BURNABY, B.C. - The Burnaby Art Gallery is pairing two complementary exhibitions of Dutch art — one consists of landscapes, the other focuses on people — that include works by Rembrandt and other important artists from the 17th to 19th centuries.
"Storms and Bright Skies: Three Centuries of Dutch Landscapes" is a touring show comprising 65 works from the National Gallery of Canada. "Inner Realms: Dutch Portraits" features 17 oils, drawings, prints and watercolours on loan from the Art Gallery of Greater Victoria.
Both will be on display, on separate floors, from Sept. 6 to Nov. 17.
Among the Rembrandts, there is a self-portrait dating from 1638, as well as a portrait of his wife, Saskia, dated 1636, said assistant curator Jennifer Cane.
Jan van Goyen, Jacob van Ruisdael, Cornelis Janssens van Ceulen and Adriaen van Ostade are among the other artists represented in the two shows.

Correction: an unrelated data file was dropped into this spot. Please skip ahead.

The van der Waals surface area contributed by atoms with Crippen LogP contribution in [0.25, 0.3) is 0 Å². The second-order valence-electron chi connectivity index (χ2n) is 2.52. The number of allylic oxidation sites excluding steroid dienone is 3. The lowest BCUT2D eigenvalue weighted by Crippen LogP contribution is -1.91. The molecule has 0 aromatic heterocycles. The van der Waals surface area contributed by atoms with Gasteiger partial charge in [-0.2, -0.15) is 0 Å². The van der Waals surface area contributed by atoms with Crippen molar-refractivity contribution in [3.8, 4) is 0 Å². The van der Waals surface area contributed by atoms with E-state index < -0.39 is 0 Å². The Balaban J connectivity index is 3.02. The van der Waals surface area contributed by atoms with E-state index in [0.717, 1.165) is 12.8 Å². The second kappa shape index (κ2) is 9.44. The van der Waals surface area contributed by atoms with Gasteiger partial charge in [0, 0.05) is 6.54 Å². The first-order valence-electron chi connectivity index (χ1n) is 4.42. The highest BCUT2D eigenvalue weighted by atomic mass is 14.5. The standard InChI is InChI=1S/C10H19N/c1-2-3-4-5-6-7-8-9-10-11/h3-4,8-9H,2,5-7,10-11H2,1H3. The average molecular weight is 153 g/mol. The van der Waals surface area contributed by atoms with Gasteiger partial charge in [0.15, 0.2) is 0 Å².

The exhibitions mark a milestone for the gallery, which hasn't displayed works of this calibre for decades, said Cane.
"We have been seeking higher and higher calibre exhibitions over the years and have made many upgrades to our facility that have allowed us to take exhibitions such as this," she said.
The idea of complementing the National Gallery show with a range of portraits came from a desire to add a human dimension to the landscapes, said Cane.
"I though it would be interesting to show some of the people who would have existed within these landscapes — just the breadth of individuals from all walks of life and all areas of Dutch society," she said. "The idea of landscape is really created by the individuals that dwell within the landscapes."
The Burnaby gallery is situated within Deer Lake Park, a picturesque garden setting which in itself adds a kind of real-life commentary on the romantic scenes displayed on the gallery's walls, she added.
The park has "a lake and lots of wildlife and willow trees. ... It's very serene," she said.
"There's actually quite a correspondence with some of the landscapes that are in this exhibition when you look out the windows of the Burnaby Art Gallery.
"I hope the public picks up on that."
- Visual Arts
- National Gallery of Canada